A single definition of kinship care should be written into legislation and there should be guaranteed support for kinship carers and their children.
This is the message from the Family Rights Group which says it is time to define a clear and simple legal framework for kinship care.
“Without an agreed definition, kinship carers can quickly run into a myriad of confusion and misunderstanding” says Family Rights Group’s Principal Legal Adviser, Caroline Lynch. “At the very moment when the child they are caring for needs stability and support, kinship carers find they are having to constantly explain who they are and what they need.”
Kinship carers are family and friends who are raising children who are unable to live with their parents. Such situations often arise as a result of tragedy or trauma. However, there is no single definition of kinship care in legislation and, as a result, the child’s carer can face many challenges including not being recognised by hospital services or schools.
Many carers are also currently entitled to little or no support for the child and themselves, especially if they have stepped in during an emergency.
The FRG is proposing a universal definition of kinship care to be written into primary legislation which would encompass the different types of kinship care arrangement. Meeting the definition would then automatically passport kinship carers and their children to entitlement to a minimum level of support and services.
The charity is calling for:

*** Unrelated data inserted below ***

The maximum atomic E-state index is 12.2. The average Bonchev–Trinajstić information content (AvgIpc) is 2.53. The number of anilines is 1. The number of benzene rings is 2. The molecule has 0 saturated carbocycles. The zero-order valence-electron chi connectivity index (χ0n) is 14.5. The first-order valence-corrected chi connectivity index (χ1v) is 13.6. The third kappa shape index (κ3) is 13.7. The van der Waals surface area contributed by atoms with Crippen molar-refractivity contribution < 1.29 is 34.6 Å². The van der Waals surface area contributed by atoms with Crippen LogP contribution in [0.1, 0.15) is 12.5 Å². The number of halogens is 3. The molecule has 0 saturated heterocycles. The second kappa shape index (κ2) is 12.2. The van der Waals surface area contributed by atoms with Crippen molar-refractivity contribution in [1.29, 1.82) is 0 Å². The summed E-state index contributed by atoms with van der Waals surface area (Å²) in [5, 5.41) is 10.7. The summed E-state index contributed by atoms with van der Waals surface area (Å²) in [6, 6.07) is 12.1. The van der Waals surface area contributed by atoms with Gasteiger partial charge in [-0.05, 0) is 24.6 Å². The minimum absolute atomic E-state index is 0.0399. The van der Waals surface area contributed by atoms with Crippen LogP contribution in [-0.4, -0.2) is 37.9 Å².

A simple, clear to understand, definition of kinship care written into primary legislation would help address the challenge of kinship care not being perceived and kinship care not being properly understood.
Primary legislation should also define those specific forms of kinship care arrangement which fall within the scope of the definition.
This would require clearly setting out what it means to raise a child under each of the following existing arrangements:
The FRG says that it would propose that the minimum level of support would include ensuring parity with looked after children and their carers on the following forms of support:
The charity also urges further support for kinship carers including paid employment leave similar to adoption leave, access to a local kinship care support team, access to free legal advice, access to local kinship care support groups, access to a local family group conference service and mediation services and a requirement in legislation for a designated kinship lead in the local authority.
Furthermore, each local authority’s family and friends care sets out what support is available to kinship households, a right to an assessment for local authority support if required, exemption from the benefit cap for kinship carers, bedroom tax should not apply to kinship households, no kinship carer who has to move onto universal credit as a result of taking on a child in kinship care should be financially penalised and no kinship care household should be financially penalised as a result of kinship carers of pension age moving from child tax credit to pension credit.
Finally the FRG campaign says that there should be a national financial allowance for all kinship carers who are raising children who would otherwise be in the care system.
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